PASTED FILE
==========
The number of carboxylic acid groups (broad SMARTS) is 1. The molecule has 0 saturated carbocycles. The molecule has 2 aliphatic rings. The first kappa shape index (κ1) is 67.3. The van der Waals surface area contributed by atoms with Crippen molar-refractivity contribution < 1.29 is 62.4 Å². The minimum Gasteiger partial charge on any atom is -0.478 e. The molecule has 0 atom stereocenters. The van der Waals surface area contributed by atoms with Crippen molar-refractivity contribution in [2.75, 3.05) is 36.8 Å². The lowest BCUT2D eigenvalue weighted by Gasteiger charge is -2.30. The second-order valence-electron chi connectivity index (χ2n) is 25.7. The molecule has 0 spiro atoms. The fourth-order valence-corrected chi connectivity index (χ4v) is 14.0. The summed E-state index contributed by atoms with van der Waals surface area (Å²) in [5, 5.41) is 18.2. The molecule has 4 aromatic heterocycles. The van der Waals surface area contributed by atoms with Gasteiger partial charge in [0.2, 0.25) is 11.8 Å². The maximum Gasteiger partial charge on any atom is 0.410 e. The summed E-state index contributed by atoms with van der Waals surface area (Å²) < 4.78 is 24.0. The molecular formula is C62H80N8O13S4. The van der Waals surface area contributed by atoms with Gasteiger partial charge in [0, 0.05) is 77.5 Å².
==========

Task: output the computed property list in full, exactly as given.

The number of carboxylic acid groups (broad SMARTS) is 1. The molecule has 0 saturated carbocycles. The molecule has 2 aliphatic rings. The first kappa shape index (κ1) is 67.3. The van der Waals surface area contributed by atoms with Crippen molar-refractivity contribution < 1.29 is 62.4 Å². The minimum Gasteiger partial charge on any atom is -0.478 e. The molecule has 0 atom stereocenters. The van der Waals surface area contributed by atoms with Crippen molar-refractivity contribution in [2.75, 3.05) is 36.8 Å². The lowest BCUT2D eigenvalue weighted by Gasteiger charge is -2.30. The second-order valence-electron chi connectivity index (χ2n) is 25.7. The molecule has 0 spiro atoms. The fourth-order valence-corrected chi connectivity index (χ4v) is 14.0. The summed E-state index contributed by atoms with van der Waals surface area (Å²) in [5, 5.41) is 18.2. The molecule has 4 aromatic heterocycles. The van der Waals surface area contributed by atoms with Gasteiger partial charge in [0.2, 0.25) is 11.8 Å². The maximum Gasteiger partial charge on any atom is 0.410 e. The summed E-state index contributed by atoms with van der Waals surface area (Å²) < 4.78 is 24.0. The molecular formula is C62H80N8O13S4. The van der Waals surface area contributed by atoms with Gasteiger partial charge in [0, 0.05) is 77.5 Å².